Prosthesis Offers Options for Life after Breast Cancer

One in eight women will fight breast cancer at some point in her life. Those who lose a breast will have to decide to live without it, have surgery or use a prosthetic.

Enid Fisher of Bloomfield is one of those women. She was first diagnosed with breast cancer 20 years ago. In the years following, both of her sisters were also diagnosed with breast cancer.

"I went to my primary care doctor to get a physical, and while he was examining me he told me he felt a lump," Fisher said.

Her treatment included chemotherapy and a mastectomy.

"I said. ‘OK doc, just take it off,’" Fisher said.

Following the procedure, she decided not to have reconstructive surgery, but chose to investigate her options for a prosthetic.

"A lot of women just don't want to have any more surgery so they come in and they get fitted to a breast prosthetic," said Maria Colasacco, owner of Contessa Corset Shop in West Hartford.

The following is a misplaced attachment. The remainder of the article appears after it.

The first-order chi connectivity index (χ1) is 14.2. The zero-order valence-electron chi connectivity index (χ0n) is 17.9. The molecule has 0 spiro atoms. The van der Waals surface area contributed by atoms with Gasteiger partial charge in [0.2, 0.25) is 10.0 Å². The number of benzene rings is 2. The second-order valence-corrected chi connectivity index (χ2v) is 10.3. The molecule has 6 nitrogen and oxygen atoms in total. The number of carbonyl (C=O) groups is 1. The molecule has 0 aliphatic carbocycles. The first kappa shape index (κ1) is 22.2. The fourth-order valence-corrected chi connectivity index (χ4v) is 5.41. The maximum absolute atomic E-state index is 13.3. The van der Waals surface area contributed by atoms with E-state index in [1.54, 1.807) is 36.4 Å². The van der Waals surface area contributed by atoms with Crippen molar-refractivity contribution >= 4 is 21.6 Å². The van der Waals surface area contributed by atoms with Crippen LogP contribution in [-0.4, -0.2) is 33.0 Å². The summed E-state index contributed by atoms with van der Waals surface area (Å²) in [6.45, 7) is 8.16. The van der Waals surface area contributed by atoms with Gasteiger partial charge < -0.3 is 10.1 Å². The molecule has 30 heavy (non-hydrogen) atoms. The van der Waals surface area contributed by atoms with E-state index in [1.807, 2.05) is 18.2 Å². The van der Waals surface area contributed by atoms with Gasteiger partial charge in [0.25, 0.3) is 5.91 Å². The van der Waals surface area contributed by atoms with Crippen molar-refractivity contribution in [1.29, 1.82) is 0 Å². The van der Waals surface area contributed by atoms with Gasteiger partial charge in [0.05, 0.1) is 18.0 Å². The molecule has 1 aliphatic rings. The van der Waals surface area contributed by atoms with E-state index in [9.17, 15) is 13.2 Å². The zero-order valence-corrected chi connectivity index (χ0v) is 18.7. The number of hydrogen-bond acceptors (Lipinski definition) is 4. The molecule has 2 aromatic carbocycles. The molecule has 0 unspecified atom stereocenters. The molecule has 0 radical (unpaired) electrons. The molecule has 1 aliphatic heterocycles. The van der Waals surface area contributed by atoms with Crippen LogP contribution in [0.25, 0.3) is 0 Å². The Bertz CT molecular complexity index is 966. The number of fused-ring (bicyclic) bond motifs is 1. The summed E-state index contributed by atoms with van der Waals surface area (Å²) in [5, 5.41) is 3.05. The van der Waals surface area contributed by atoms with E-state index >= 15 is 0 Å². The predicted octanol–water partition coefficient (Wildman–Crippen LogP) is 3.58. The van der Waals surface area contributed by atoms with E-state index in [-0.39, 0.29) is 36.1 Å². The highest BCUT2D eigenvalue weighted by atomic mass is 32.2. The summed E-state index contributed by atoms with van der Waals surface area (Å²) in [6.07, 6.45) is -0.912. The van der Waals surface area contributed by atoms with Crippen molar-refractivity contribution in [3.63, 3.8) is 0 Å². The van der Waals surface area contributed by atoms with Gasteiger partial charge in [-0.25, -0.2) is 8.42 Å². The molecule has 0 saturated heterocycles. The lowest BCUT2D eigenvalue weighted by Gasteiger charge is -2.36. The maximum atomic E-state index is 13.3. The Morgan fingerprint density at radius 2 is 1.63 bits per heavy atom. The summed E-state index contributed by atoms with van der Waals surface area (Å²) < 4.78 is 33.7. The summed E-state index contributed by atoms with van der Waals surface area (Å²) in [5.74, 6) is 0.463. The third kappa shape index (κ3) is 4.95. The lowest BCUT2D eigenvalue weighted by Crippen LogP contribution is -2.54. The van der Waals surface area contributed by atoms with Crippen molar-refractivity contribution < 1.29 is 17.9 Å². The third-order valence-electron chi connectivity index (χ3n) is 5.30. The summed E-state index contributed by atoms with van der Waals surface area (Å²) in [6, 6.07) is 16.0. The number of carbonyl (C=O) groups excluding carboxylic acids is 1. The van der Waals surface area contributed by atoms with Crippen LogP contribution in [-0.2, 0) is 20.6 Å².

Colasacco said most of her clients are breast cancer patients and they have many choices. Prosthetic breasts are made of several materials, including silicon.

"There's a lot of options. There's different forms. Every year they come out with a new form. There's lightweight. There are forms for swimming," Colasacco said. "They feel whole again. They look in the mirror (and think), ‘Oh my God, I have a breast again.’ So, that makes them feel really good."

The  prosthesis has made a huge difference in Fisher's life.

"How they can fix you up, no one can tell. You wear the right undergarment and you look good," she said.

Contact Us